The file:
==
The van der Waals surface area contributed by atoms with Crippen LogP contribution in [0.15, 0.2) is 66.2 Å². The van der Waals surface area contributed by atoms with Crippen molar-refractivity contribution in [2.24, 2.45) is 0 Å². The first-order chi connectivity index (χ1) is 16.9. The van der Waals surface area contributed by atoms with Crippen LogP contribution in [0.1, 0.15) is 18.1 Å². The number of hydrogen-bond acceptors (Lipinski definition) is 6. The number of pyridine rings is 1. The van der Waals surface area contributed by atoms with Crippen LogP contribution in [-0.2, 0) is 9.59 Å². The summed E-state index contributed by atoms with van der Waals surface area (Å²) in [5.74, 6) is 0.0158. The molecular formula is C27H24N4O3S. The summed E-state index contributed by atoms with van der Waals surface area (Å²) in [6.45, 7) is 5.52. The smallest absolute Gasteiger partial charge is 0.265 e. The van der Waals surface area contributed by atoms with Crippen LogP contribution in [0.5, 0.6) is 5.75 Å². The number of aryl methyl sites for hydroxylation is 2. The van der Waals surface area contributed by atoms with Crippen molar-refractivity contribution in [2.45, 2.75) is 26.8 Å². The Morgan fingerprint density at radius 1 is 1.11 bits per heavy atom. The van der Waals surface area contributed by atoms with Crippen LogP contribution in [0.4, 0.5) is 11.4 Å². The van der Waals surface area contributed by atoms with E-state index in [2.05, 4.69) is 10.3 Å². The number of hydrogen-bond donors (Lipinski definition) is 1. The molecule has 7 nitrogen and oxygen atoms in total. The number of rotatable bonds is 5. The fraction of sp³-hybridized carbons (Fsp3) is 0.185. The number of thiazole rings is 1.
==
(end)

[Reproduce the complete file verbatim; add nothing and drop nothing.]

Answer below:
The van der Waals surface area contributed by atoms with Crippen LogP contribution in [0.15, 0.2) is 66.2 Å². The van der Waals surface area contributed by atoms with Crippen molar-refractivity contribution in [2.24, 2.45) is 0 Å². The first-order chi connectivity index (χ1) is 16.9. The van der Waals surface area contributed by atoms with Crippen LogP contribution in [0.1, 0.15) is 18.1 Å². The number of hydrogen-bond acceptors (Lipinski definition) is 6. The number of pyridine rings is 1. The van der Waals surface area contributed by atoms with Crippen LogP contribution in [-0.2, 0) is 9.59 Å². The summed E-state index contributed by atoms with van der Waals surface area (Å²) in [5.74, 6) is 0.0158. The molecular formula is C27H24N4O3S. The summed E-state index contributed by atoms with van der Waals surface area (Å²) in [6.45, 7) is 5.52. The smallest absolute Gasteiger partial charge is 0.265 e. The van der Waals surface area contributed by atoms with Crippen LogP contribution in [0.5, 0.6) is 5.75 Å². The number of aryl methyl sites for hydroxylation is 2. The van der Waals surface area contributed by atoms with Crippen molar-refractivity contribution in [2.45, 2.75) is 26.8 Å². The Morgan fingerprint density at radius 1 is 1.11 bits per heavy atom. The van der Waals surface area contributed by atoms with Crippen LogP contribution in [0.4, 0.5) is 11.4 Å². The van der Waals surface area contributed by atoms with E-state index in [2.05, 4.69) is 10.3 Å². The number of hydrogen-bond donors (Lipinski definition) is 1. The molecule has 7 nitrogen and oxygen atoms in total. The number of rotatable bonds is 5. The fraction of sp³-hybridized carbons (Fsp3) is 0.185. The number of thiazole rings is 1.